Administrative Burden Win: UnitedHealthcare Walks Back Plan of Care Change

UHC has dropped a signoff requirement that sparked concerns from APTA.

Date: Wednesday, July 26, 2023

After steering toward a change that threatened to significantly increase the administrative burden faced by PTs, commercial insurer UnitedHealthcare has reversed course on the most problematic elements of its expanded policies. While not specifically citing reasons for the change, the payer won't be requiring additional signoffs for PT services after all.

The most troubling provision of the planned change — essentially an expansion of existing requirements — involved additional signoffs around plans of care. While a plan of care for PT services has always been required by UHC, under the policy expansion, a referring provider or appropriate specialist would have been required to sign and date the plan — a significant administrative hoop for PTs, and a requirement that could potentially delay timely care. APTA expressed its concerns to the insurer.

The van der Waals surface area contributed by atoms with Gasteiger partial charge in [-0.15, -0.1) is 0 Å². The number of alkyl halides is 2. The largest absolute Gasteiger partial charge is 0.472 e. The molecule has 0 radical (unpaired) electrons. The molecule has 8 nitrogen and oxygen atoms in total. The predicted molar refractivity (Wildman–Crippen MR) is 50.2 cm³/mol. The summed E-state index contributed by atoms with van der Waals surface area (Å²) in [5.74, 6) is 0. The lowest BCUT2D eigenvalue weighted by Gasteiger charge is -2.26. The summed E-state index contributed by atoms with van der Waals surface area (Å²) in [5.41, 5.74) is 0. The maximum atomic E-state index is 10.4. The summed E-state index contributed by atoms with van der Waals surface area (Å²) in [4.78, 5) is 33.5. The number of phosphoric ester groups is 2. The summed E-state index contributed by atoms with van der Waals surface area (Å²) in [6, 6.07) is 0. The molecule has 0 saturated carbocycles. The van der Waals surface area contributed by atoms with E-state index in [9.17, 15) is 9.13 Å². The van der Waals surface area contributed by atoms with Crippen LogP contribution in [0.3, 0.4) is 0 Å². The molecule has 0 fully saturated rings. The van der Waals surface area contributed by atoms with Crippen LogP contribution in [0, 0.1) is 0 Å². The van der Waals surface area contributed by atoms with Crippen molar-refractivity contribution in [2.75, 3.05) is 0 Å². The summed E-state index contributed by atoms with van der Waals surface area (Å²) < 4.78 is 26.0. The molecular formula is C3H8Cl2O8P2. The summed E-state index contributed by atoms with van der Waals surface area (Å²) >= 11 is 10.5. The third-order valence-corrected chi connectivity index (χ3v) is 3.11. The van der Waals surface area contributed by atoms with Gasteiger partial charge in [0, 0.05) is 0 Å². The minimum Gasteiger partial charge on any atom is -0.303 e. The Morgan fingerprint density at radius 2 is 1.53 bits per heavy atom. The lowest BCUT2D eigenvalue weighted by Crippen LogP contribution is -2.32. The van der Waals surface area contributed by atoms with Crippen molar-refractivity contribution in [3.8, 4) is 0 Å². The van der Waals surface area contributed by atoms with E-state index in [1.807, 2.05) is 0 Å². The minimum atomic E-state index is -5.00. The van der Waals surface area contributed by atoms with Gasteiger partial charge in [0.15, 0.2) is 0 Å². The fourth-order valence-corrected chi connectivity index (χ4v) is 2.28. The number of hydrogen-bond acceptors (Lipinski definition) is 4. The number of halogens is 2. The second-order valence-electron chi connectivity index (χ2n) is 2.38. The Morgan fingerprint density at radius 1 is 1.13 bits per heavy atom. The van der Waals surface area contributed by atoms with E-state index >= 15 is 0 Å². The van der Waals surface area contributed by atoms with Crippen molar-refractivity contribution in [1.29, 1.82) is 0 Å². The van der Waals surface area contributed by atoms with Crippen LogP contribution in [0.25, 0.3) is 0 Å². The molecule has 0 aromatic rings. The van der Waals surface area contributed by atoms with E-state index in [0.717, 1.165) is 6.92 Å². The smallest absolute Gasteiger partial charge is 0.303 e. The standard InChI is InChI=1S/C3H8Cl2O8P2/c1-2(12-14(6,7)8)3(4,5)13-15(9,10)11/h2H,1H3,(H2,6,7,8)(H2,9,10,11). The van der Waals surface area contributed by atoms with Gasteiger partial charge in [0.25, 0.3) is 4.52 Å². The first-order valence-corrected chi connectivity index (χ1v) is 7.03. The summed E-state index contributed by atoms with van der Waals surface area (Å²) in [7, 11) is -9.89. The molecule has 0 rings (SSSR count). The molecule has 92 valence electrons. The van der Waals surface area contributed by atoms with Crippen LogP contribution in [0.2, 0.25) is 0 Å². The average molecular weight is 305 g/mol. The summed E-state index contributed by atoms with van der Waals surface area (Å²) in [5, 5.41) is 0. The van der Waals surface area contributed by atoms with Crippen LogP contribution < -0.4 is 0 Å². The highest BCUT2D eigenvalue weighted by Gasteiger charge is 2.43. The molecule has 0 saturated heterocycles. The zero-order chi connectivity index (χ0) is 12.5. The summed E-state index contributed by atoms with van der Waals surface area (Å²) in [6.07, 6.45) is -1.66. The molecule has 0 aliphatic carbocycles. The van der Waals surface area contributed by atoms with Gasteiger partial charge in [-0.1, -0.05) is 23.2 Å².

In the end, UHC backed off on the plan of care signoff requirement, which it adopted in April. Under the change set to take effect Aug. 1, the initial authorization for therapy must also include a plan that identifies functional impairment, short- and long-term therapeutic goals related to the patient's specific functional skills, and anticipated timelines. However, no additional signoffs are needed.

While the most burdensome requirement is now off the books, UHC did hold on to another, less burdensome provision — that PTs must document start and stop times for each follow-up treatment session. The finalized amended policies were shared in a July 10 addendum published by UHC.

"We are pleased that UnitedHealthcare made this decision," said Wanda Evans, PT, DPT, MHS, APTA senior health policy and payment specialist who led the communications efforts with UHC. "These kinds of wins for physical therapy underscore the importance of helping commercial payers understand the real-world effects of potential policy changes on patients and providers."